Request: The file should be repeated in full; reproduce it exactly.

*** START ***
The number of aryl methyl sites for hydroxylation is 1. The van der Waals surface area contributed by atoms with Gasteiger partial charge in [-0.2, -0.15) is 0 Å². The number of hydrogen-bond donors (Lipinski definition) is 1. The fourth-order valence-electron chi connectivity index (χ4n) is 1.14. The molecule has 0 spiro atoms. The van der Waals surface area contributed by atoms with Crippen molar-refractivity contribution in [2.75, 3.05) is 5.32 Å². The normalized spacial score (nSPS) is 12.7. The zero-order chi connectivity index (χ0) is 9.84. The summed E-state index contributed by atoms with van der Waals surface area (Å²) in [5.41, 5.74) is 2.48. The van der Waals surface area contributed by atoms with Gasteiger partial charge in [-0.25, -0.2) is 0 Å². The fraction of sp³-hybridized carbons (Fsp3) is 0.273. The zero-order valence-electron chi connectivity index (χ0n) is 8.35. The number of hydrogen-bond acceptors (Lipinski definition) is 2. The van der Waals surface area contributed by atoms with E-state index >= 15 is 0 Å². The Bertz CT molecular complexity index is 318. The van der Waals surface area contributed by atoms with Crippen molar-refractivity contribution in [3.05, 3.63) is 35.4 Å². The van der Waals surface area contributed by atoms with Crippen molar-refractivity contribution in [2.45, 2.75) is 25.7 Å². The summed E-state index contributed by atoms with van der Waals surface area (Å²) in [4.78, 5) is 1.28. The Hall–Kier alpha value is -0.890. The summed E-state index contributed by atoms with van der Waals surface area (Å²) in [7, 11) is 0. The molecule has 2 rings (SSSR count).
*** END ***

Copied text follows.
The number of aryl methyl sites for hydroxylation is 1. The van der Waals surface area contributed by atoms with Gasteiger partial charge in [-0.2, -0.15) is 0 Å². The number of hydrogen-bond donors (Lipinski definition) is 1. The fourth-order valence-electron chi connectivity index (χ4n) is 1.14. The molecule has 0 spiro atoms. The van der Waals surface area contributed by atoms with Crippen molar-refractivity contribution in [2.75, 3.05) is 5.32 Å². The normalized spacial score (nSPS) is 12.7. The zero-order chi connectivity index (χ0) is 9.84. The summed E-state index contributed by atoms with van der Waals surface area (Å²) in [5.41, 5.74) is 2.48. The van der Waals surface area contributed by atoms with Gasteiger partial charge in [-0.25, -0.2) is 0 Å². The fraction of sp³-hybridized carbons (Fsp3) is 0.273. The zero-order valence-electron chi connectivity index (χ0n) is 8.35. The number of hydrogen-bond acceptors (Lipinski definition) is 2. The van der Waals surface area contributed by atoms with E-state index >= 15 is 0 Å². The Bertz CT molecular complexity index is 318. The van der Waals surface area contributed by atoms with Crippen molar-refractivity contribution in [3.05, 3.63) is 35.4 Å². The van der Waals surface area contributed by atoms with Crippen molar-refractivity contribution in [2.45, 2.75) is 25.7 Å². The summed E-state index contributed by atoms with van der Waals surface area (Å²) in [4.78, 5) is 1.28. The Hall–Kier alpha value is -0.890. The summed E-state index contributed by atoms with van der Waals surface area (Å²) in [7, 11) is 0. The molecule has 2 rings (SSSR count).